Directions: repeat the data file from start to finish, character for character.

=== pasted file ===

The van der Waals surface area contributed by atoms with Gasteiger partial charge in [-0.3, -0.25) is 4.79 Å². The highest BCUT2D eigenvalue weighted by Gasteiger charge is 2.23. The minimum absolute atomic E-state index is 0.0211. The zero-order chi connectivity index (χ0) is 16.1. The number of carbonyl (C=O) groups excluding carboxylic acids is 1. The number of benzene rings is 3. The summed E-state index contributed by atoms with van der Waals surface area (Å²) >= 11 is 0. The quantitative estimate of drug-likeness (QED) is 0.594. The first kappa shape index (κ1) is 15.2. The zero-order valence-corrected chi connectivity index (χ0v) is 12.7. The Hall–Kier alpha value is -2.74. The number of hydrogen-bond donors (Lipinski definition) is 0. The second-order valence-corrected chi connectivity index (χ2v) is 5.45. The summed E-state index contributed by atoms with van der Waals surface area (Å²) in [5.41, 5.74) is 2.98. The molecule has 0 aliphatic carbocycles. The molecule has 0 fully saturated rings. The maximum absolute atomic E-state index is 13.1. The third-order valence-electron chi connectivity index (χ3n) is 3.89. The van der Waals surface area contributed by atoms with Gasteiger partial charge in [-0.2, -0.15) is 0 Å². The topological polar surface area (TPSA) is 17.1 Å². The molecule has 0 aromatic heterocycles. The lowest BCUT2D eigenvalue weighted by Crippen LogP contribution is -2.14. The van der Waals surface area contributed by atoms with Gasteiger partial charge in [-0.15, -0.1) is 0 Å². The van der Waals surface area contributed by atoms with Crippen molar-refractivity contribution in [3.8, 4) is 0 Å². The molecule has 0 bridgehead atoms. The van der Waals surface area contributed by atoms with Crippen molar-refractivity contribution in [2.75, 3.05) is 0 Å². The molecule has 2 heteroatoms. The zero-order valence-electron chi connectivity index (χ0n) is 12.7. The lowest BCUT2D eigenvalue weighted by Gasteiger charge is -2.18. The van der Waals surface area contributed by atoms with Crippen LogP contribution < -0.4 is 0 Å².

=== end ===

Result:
The van der Waals surface area contributed by atoms with Gasteiger partial charge in [-0.3, -0.25) is 4.79 Å². The highest BCUT2D eigenvalue weighted by Gasteiger charge is 2.23. The minimum absolute atomic E-state index is 0.0211. The zero-order chi connectivity index (χ0) is 16.1. The number of carbonyl (C=O) groups excluding carboxylic acids is 1. The number of benzene rings is 3. The summed E-state index contributed by atoms with van der Waals surface area (Å²) >= 11 is 0. The quantitative estimate of drug-likeness (QED) is 0.594. The first kappa shape index (κ1) is 15.2. The zero-order valence-corrected chi connectivity index (χ0v) is 12.7. The Hall–Kier alpha value is -2.74. The number of hydrogen-bond donors (Lipinski definition) is 0. The second-order valence-corrected chi connectivity index (χ2v) is 5.45. The summed E-state index contributed by atoms with van der Waals surface area (Å²) in [5.41, 5.74) is 2.98. The molecule has 0 aliphatic carbocycles. The molecule has 0 fully saturated rings. The maximum absolute atomic E-state index is 13.1. The third-order valence-electron chi connectivity index (χ3n) is 3.89. The van der Waals surface area contributed by atoms with Gasteiger partial charge in [-0.2, -0.15) is 0 Å². The topological polar surface area (TPSA) is 17.1 Å². The molecule has 0 aromatic heterocycles. The lowest BCUT2D eigenvalue weighted by Crippen LogP contribution is -2.14. The van der Waals surface area contributed by atoms with Gasteiger partial charge in [-0.15, -0.1) is 0 Å². The van der Waals surface area contributed by atoms with Crippen molar-refractivity contribution in [3.8, 4) is 0 Å². The molecule has 0 bridgehead atoms. The van der Waals surface area contributed by atoms with Crippen molar-refractivity contribution in [2.75, 3.05) is 0 Å². The molecule has 2 heteroatoms. The zero-order valence-electron chi connectivity index (χ0n) is 12.7. The lowest BCUT2D eigenvalue weighted by Gasteiger charge is -2.18. The van der Waals surface area contributed by atoms with Crippen LogP contribution < -0.4 is 0 Å².